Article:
My name is Steve and my “journey” with this condition began in February of 1997. At that time I was 17 years old, I was a junior in high school, and very active in sports and weightlifting. Nothing too dramatic happened other than the fact that I wasn’t getting any stronger and began getting weaker very slowly, in spite of my efforts in the weight room. Also, I was doing a fair amount of running that spring and I began experiencing long term muscle soreness. I finally went to the doctor in the summer and I started getting blood work done on a regular basis. The results revealed very high levels of the CK enzyme in my blood. That was the first tangible evidence that there was something wrong. At that point, I was referred to a specialist at a local hospital here in Reading, PA. This particular specialist performed a muscle biopsy which was used for a number of different tests from that point on.
I was then referred to a specialist in Hershey, PA, then to another one at Johns Hopkins in Baltimore, then to another one at Penn University in Philadelphia, then to another one in Rochester, NY, then to Dr. Bonnemann at Children’s Hospital of Philadelphia (CHOP). The doctor from Rochester (Strong Medical Center), Dr. Thornton, was really the first person to figure out what was going on; however, he did not have the means to confirm a diagnosis, which is why he referred me to CHOP. Finally, in 2006 it was genetically confirmed that I had this disease. I can’t honestly say that it was that much of a relief to finally know what exactly was wrong, knowing that it couldn’t be fixed anyway. However, I’m certainly glad that I know exactly what I’m dealing with now, especially if treatment ever becomes available.
So, I’ve been dealing with this condition for over 14 years now. The things I do for fun, my daily routine, my future plans, my ambitions, my relationships, etc. have all been affected by my experience with this condition. I wouldn’t consider it a tragedy, however, as I’m probably happier than most people I know. Don’t get me wrong, I’d surrender any material possession I have to get better and be able to enjoy the physical activities which were once such a huge part of my life, but I never got too bent out of shape over the whole thing. I think the trick is to continually develop new interests rather than get caught up emotionally in the things that I may not be able to do anymore. It’s a bit of a struggle, but most transitions are I suppose. I’m fortunate in that I have great friends, a great family, and a very strong faith in my Maker, so I rarely feel alone. That said, without these positive elements in my life, I think it’s safe to say that things would be a lot more difficult for me. But then again, without friends, family, and faith, perfect physical health wouldn’t mean much to me anyway.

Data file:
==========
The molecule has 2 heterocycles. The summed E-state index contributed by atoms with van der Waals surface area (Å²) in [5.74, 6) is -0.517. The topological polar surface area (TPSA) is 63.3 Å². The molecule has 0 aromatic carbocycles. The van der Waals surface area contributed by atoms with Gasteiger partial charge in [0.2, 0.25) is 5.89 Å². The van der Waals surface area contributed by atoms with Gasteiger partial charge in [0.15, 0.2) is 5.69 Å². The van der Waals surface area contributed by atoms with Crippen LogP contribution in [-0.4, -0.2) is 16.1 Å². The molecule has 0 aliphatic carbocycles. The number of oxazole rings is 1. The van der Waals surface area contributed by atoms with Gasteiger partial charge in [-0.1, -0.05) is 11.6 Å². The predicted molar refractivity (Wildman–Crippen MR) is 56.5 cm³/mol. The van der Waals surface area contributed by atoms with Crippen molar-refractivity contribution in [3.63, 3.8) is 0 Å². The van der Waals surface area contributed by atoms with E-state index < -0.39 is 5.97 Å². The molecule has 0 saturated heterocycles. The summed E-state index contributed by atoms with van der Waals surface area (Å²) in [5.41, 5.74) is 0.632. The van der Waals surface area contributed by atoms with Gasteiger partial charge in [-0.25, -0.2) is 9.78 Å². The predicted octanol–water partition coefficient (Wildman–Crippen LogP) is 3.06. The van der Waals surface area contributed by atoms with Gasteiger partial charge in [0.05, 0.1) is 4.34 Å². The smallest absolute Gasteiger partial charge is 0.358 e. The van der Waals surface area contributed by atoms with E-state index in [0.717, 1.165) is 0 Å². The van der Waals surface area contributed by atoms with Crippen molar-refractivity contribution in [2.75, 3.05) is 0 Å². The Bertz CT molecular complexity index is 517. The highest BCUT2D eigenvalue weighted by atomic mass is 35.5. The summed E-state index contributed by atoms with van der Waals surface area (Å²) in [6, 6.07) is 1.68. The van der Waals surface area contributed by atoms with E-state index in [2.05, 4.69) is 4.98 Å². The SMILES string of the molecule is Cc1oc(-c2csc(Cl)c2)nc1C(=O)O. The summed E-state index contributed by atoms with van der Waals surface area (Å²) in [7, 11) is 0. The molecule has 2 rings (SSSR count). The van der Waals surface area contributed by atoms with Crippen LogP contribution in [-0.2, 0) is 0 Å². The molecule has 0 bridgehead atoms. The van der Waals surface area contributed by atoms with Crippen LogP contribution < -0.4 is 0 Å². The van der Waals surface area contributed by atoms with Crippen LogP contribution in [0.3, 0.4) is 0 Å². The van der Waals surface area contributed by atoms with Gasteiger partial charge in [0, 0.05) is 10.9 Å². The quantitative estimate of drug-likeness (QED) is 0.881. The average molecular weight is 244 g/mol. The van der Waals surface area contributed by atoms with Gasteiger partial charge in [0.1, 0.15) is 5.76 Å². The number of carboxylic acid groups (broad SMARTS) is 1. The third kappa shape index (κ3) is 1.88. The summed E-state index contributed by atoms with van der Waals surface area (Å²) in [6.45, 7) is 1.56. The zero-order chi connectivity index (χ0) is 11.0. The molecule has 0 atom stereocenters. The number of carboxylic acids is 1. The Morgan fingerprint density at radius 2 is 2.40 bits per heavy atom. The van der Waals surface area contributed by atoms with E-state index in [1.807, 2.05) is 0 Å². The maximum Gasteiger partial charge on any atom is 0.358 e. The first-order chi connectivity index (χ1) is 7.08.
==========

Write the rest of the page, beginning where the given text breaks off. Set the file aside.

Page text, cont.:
In spite of my condition, I’m very thankful for the things that I do have and the ability I still have left. I still walk without a cane but stairs are very difficult for me. I’ll probably end up buying a cane for myself to celebrate my 32nd birthday in October. I may even have a party and give it a name… Obviously, I wish I’d never gotten to the point where I needed a cane or even had to think about a wheelchair, and I don’t enjoy dealing with my physical disability, but I’m doing my best to learn from the challenge. Hopefully, when it’s all said and done, I’ll be a better person because of it. Perhaps other people around me will be able to draw strength from my resolve and resilience, assuming I’m a strong enough person to maintain them. I imagine time will tell, one day at a time.